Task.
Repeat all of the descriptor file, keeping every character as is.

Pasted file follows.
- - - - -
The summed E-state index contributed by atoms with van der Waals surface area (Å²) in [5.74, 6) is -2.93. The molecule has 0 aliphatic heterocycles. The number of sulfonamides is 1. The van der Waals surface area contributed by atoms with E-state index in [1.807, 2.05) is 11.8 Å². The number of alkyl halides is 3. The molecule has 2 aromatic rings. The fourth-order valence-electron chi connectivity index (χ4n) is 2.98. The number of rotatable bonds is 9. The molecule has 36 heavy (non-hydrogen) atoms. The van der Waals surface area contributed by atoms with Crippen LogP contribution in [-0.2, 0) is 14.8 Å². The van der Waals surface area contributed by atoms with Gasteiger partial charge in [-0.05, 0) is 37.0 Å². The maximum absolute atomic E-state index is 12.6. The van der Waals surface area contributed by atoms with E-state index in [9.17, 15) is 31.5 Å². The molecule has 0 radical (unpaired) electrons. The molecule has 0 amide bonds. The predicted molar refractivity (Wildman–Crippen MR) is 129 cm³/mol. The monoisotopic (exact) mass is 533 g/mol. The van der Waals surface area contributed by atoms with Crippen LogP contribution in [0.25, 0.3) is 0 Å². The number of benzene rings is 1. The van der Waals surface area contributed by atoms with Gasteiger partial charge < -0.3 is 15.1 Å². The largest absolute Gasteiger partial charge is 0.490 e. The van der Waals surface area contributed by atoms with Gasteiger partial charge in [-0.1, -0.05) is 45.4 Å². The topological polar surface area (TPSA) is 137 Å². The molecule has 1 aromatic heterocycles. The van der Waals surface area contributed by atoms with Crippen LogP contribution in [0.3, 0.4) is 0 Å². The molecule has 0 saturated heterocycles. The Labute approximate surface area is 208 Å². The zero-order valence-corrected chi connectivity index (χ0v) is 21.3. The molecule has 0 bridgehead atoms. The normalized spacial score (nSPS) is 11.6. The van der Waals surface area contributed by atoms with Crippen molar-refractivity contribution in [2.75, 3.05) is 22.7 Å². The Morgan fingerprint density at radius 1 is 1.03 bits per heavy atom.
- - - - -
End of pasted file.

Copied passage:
The summed E-state index contributed by atoms with van der Waals surface area (Å²) in [5.74, 6) is -2.93. The molecule has 0 aliphatic heterocycles. The number of sulfonamides is 1. The van der Waals surface area contributed by atoms with E-state index in [1.807, 2.05) is 11.8 Å². The number of alkyl halides is 3. The molecule has 2 aromatic rings. The fourth-order valence-electron chi connectivity index (χ4n) is 2.98. The number of rotatable bonds is 9. The molecule has 36 heavy (non-hydrogen) atoms. The van der Waals surface area contributed by atoms with Crippen LogP contribution in [-0.2, 0) is 14.8 Å². The van der Waals surface area contributed by atoms with Gasteiger partial charge in [-0.05, 0) is 37.0 Å². The maximum absolute atomic E-state index is 12.6. The van der Waals surface area contributed by atoms with E-state index in [9.17, 15) is 31.5 Å². The molecule has 0 radical (unpaired) electrons. The molecule has 0 amide bonds. The predicted molar refractivity (Wildman–Crippen MR) is 129 cm³/mol. The monoisotopic (exact) mass is 533 g/mol. The van der Waals surface area contributed by atoms with Crippen LogP contribution in [0.25, 0.3) is 0 Å². The number of benzene rings is 1. The van der Waals surface area contributed by atoms with Gasteiger partial charge < -0.3 is 15.1 Å². The largest absolute Gasteiger partial charge is 0.490 e. The van der Waals surface area contributed by atoms with Gasteiger partial charge in [-0.1, -0.05) is 45.4 Å². The topological polar surface area (TPSA) is 137 Å². The molecule has 1 aromatic heterocycles. The van der Waals surface area contributed by atoms with Crippen LogP contribution in [0.3, 0.4) is 0 Å². The molecule has 0 saturated heterocycles. The Labute approximate surface area is 208 Å². The zero-order valence-corrected chi connectivity index (χ0v) is 21.3. The molecule has 0 bridgehead atoms. The normalized spacial score (nSPS) is 11.6. The van der Waals surface area contributed by atoms with Crippen molar-refractivity contribution in [2.75, 3.05) is 22.7 Å². The Morgan fingerprint density at radius 1 is 1.03 bits per heavy atom.